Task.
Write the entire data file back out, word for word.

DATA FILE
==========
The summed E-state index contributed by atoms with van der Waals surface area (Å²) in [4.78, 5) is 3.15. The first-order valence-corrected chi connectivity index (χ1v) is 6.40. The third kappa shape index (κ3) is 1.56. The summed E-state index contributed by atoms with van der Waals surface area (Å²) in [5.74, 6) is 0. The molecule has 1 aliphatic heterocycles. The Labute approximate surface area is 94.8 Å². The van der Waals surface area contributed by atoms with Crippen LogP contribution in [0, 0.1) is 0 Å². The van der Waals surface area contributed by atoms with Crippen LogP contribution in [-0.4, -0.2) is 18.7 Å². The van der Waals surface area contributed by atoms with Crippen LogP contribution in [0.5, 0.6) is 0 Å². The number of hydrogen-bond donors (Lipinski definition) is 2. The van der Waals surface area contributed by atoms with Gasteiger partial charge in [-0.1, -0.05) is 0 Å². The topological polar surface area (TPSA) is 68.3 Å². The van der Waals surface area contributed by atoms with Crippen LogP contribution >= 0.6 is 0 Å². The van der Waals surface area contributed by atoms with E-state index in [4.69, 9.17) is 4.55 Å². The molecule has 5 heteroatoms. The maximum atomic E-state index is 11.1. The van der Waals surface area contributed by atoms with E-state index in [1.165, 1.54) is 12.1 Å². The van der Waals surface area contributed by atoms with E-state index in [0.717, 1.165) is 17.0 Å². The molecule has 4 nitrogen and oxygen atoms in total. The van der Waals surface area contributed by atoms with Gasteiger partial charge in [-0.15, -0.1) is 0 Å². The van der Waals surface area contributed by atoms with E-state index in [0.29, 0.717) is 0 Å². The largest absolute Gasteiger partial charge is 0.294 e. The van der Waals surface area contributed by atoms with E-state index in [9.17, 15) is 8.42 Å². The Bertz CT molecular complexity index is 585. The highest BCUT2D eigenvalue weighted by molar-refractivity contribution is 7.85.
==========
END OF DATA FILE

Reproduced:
The summed E-state index contributed by atoms with van der Waals surface area (Å²) in [4.78, 5) is 3.15. The first-order valence-corrected chi connectivity index (χ1v) is 6.40. The third kappa shape index (κ3) is 1.56. The summed E-state index contributed by atoms with van der Waals surface area (Å²) in [5.74, 6) is 0. The molecule has 1 aliphatic heterocycles. The Labute approximate surface area is 94.8 Å². The van der Waals surface area contributed by atoms with Crippen LogP contribution in [0, 0.1) is 0 Å². The van der Waals surface area contributed by atoms with Crippen LogP contribution in [-0.4, -0.2) is 18.7 Å². The van der Waals surface area contributed by atoms with Crippen LogP contribution in [0.5, 0.6) is 0 Å². The number of hydrogen-bond donors (Lipinski definition) is 2. The van der Waals surface area contributed by atoms with Gasteiger partial charge in [-0.1, -0.05) is 0 Å². The topological polar surface area (TPSA) is 68.3 Å². The van der Waals surface area contributed by atoms with Crippen LogP contribution >= 0.6 is 0 Å². The van der Waals surface area contributed by atoms with E-state index in [4.69, 9.17) is 4.55 Å². The molecule has 5 heteroatoms. The maximum atomic E-state index is 11.1. The van der Waals surface area contributed by atoms with E-state index in [1.165, 1.54) is 12.1 Å². The van der Waals surface area contributed by atoms with E-state index in [0.717, 1.165) is 17.0 Å². The molecule has 4 nitrogen and oxygen atoms in total. The van der Waals surface area contributed by atoms with Gasteiger partial charge in [-0.15, -0.1) is 0 Å². The van der Waals surface area contributed by atoms with E-state index in [0.29, 0.717) is 0 Å². The largest absolute Gasteiger partial charge is 0.294 e. The van der Waals surface area contributed by atoms with E-state index in [9.17, 15) is 8.42 Å². The Bertz CT molecular complexity index is 585. The highest BCUT2D eigenvalue weighted by molar-refractivity contribution is 7.85.